In 1940 Sally Maitland is forced to leave England, ostracised as a Nazi sympathiser by everyone including her well-to-do family. On the ship to Halifax, Canada, she is courted by Polish ... See full summary »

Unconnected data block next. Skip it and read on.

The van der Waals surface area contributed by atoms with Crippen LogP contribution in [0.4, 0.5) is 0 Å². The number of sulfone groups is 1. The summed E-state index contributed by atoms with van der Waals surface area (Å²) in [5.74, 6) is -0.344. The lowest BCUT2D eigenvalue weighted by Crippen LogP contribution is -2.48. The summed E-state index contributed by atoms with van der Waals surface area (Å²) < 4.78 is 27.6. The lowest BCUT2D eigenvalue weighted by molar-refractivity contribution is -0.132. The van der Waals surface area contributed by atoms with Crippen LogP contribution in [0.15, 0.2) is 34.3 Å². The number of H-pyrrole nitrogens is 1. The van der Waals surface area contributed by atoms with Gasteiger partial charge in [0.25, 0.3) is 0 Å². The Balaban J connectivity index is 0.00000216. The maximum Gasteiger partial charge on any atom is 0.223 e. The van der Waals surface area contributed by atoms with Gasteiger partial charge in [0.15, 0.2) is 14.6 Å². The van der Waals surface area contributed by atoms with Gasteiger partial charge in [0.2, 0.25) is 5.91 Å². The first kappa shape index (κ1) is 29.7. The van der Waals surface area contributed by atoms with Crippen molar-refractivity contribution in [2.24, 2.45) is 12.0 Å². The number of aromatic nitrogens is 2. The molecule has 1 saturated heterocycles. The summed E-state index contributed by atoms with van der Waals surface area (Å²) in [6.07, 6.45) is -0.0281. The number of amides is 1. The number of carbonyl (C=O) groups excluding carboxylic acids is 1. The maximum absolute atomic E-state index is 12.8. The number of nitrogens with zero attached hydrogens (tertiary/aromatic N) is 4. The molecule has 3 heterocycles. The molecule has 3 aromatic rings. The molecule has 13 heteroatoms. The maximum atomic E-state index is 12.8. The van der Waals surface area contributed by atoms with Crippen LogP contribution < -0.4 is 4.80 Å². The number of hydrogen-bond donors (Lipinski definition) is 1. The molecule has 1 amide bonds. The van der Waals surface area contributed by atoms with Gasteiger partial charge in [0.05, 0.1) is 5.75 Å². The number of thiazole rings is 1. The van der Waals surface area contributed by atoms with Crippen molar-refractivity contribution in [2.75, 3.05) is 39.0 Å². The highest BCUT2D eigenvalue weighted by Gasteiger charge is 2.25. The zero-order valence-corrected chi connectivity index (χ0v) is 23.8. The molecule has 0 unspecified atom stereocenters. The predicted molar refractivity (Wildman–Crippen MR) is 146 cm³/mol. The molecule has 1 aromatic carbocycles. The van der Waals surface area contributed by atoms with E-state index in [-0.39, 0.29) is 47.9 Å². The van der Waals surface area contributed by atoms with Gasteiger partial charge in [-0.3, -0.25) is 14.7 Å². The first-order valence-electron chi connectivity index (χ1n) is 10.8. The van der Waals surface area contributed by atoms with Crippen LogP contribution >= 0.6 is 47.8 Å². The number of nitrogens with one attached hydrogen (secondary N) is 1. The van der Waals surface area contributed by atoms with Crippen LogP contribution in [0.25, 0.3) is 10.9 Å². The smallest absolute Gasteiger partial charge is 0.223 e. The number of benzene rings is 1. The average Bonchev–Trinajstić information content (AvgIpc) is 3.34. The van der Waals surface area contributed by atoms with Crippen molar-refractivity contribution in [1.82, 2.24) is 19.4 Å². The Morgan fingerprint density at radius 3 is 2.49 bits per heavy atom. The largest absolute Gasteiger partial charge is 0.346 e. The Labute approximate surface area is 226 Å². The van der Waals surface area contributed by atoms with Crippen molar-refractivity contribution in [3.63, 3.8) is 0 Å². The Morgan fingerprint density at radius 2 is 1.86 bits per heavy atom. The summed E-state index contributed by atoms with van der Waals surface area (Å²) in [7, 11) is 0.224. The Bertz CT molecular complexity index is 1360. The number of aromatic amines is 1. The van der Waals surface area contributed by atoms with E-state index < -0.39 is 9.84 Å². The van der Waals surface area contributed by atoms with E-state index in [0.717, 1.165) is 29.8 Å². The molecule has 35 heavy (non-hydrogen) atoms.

Robert Beatty plays a seaman with a gammy leg who is fired because he is not considered fit for sea duties.He has healing hands and decides to go into osteopathy.He meets Felix Aylmer ,one of the members of the governing body and enrols in the course.He has to take on night work to cover the cost of his studies.He lodges with Charles Victor.his daughter,Carol Raye,is disabled.Eventually he decides to practice on her and hey presto she is cured and can walk again.They decide to marry.Beatty doesn't wait for the end of his course but sets up in practice.A beautiful young lady,daughter of a doctor,played by Nova Pilbeam,persuades him to set up a practice in Harley Street.Unfortunately at this point the film goes into overdrive as clichéd melodrama.Success goes to his head and he has an affair with Pilbeam.However he decides that he cannot continue with Pilbeam.She then commits suicide.Beatty is heavily criticised at the inquest.So he gives up his practice and goes back to the coast with his wife.She suffers an accident on a boating trip which renders her disabled again.Beatty has to be persuaded at length to go back to his profession and cure his wife.Eventually he does and they all live happily ever after. The most interesting aspect of this film is the way that osteopathy was perceived at the time.Some clearly regarded it as quackery whilst others a wonder cure where doctors have failed.As someone who regularly uses an osteopath for back pain I can say that they are able to relieve problems,though not necessarily on a permanent basis and they are certainly not the miracle workers suggested by this film.
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